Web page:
Ever since encountering some insidious science propaganda hidden in PBS specials and library books back in elementary school, I have been fascinated by particle physics and cosmology - the fundamental workings of the universe on its smallest and largest scales - and especially by the connections between them. I find it amazing that over the past few decades we have made great strides in writing "the story of the universe", from its beginning to the present, and I hope in my career to contribute to that story and to its telling. To that end, I have completed a Ph.D. in physics and pursued research at the cutting edge of particle cosmology, seeking to fill out some of the dark places in our picture of the cosmos.
I also have a deep love of the teaching of science and an interest in issues facing educators. I have served as a course teaching assistant at both Harvard and Berkeley, and have assisted with outreach projects with the Berkeley Cosmology Group. For an introductory discussion of dark matter and cosmology, see the CDMS education pages.
I earned my Ph.D. with Prof. Bernard Sadoulet's group at Berkeley, working on the Cryogenic Dark Matter Search (CDMS). CDMS, an experiment located in Soudan Mine in northern Minnesota, seeks to use particle physics detector technology to elucidate the nature of the cold dark matter that is believed to control the evolution of structure in our universe.
My work on CDMS included data analysis and detector characterization, commissioning and operations work at the Soudan mine, and studies of our experiment's relationship to supersymmetry models. I led the first data analysis using CDMS's full complement of 30 cryogenic detectors, which produced the most stringent limit to date on spin-independent dark matter interactions. Earlier in my graduate career I computed CDMS's first limits on spin-dependent WIMP interactions.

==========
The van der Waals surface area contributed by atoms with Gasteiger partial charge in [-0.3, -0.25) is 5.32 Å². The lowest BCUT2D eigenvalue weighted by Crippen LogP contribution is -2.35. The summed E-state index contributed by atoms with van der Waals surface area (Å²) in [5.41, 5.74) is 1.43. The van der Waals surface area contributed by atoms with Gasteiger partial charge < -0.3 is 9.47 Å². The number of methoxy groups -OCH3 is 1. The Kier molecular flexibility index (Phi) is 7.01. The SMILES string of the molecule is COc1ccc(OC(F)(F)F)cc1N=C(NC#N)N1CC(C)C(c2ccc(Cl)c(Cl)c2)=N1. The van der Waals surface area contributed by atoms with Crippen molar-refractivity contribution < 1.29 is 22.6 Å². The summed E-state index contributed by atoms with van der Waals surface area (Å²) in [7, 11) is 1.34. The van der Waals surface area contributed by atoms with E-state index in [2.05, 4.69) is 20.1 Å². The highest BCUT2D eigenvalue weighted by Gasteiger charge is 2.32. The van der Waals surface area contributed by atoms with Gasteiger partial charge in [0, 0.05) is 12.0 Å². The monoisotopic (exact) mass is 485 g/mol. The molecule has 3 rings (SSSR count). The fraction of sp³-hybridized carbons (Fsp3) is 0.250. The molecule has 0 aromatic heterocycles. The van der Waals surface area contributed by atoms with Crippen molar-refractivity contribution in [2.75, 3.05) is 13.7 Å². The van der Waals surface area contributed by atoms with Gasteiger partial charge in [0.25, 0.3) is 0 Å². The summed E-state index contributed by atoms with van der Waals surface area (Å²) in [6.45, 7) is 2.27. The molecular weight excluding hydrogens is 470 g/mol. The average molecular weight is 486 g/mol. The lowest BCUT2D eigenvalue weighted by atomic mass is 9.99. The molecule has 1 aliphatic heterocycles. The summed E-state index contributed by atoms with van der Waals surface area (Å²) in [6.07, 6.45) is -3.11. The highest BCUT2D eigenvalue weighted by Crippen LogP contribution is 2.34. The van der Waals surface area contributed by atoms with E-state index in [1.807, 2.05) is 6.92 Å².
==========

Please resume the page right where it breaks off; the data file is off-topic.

My dissertation is available on the CDMS dissertation page.
(No, this is not the same as "cosmetology". Yes, I've heard that one before.)
My current work at Caltech focuses on measurements of the polarization of the cosmic microwave background and its polarization using massive arrays of superconducting bolometers. I am currently involved with one running and two upcoming instruments:
- SPIDER: a balloon-borne observatory that will make multi-band polarization maps at large angular scales. SPIDER's maps will yield strong constraints on inflation and and reionization, as well as providing key information on foregrounds for satellite experiments.
- BICEP2/Keck: a sequence of ground-based instruments using similar focal planes to those employed by SPIDER. The BICEP2 instrument consists of a single monochromatic telescope, which was deployed for observation during the 2009-2010 austral winter and today continues in its second season of observations. The Keck array will consist of five similar instruments on the DASI mount. The first three such instruments were installed in the 2010-2011 austral summer.
Elementary Particle Physics
My senior research project at Harvard was a study of proton decay using data from Super-Kamiokande under Dr. Mark Messier (Harvard) and Prof. Ed Kearns (B.U.). The mode I eventually chose to look at was K*(892) ν - sorry to report that no signal was seen.
During the summer prior to my senior year at Harvard, I worked with Prof. Gary Feldman's group on MINOS, a long-baseline neutrino oscillation experiment at Fermilab and Soudan Mine. My main project was to work on software to describe the background flux of cosmic muons at the main detector in Soudan.